OK, since you are on a Mac, you can take advantage of that under the hood Unix goodness.
All *nix systems provide
/dev/random, or possibly
/dev/arandom. These provide random data base on noise generated by device drivers, OS function calls, all sorts of stuff to provide true randomness.
So, what you can do to generate random stuff suitable for password use is a little command line magic. Open the Terminal.app thingie, and at the prompt something like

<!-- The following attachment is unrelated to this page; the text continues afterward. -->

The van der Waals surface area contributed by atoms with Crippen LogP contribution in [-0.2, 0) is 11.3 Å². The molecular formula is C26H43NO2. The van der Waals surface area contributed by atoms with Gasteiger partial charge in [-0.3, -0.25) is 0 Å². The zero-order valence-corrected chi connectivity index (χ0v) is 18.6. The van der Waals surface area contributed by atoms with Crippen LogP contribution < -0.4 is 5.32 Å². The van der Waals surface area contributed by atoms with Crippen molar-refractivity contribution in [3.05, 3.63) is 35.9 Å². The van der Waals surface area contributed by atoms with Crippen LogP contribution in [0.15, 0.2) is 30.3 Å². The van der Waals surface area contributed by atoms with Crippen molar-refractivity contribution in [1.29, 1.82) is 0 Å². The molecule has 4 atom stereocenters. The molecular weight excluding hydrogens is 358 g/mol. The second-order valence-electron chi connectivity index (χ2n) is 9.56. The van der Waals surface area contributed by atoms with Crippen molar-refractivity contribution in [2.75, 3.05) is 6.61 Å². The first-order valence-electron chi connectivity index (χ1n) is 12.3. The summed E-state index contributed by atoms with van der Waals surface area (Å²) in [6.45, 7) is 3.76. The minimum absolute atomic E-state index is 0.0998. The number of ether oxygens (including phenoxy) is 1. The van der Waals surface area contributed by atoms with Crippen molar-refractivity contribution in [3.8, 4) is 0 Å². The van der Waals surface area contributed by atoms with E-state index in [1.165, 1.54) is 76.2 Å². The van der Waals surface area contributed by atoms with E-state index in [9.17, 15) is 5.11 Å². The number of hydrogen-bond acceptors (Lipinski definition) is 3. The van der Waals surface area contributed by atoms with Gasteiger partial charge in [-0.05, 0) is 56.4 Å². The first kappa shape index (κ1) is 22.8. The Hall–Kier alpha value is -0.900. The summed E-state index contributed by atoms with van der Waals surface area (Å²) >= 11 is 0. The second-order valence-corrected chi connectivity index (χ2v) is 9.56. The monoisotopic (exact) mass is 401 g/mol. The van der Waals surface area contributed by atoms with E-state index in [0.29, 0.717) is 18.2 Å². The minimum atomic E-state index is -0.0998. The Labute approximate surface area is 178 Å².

dd if=/dev/random bs=1 count=100 | openssl sha -sha256
This should give you output like
$ dd if=/dev/random bs=1 count=100 | openssl sha -sha256
100+0 records in
100+0 records out
100 bytes copied, 0.000293454 s, 341 kB/s
and that nice long string can be used as a password.
What is this doing? It is grabbing 100 random bytes of data provided by
/dev/random and instead of outputting to a file or the screen the output is piped to be the input for the
Feel free to use more/less bytes of random data. In fact, if just having a nice long random string works for your purposes you could get the SHA256 hash of files on your system, etc.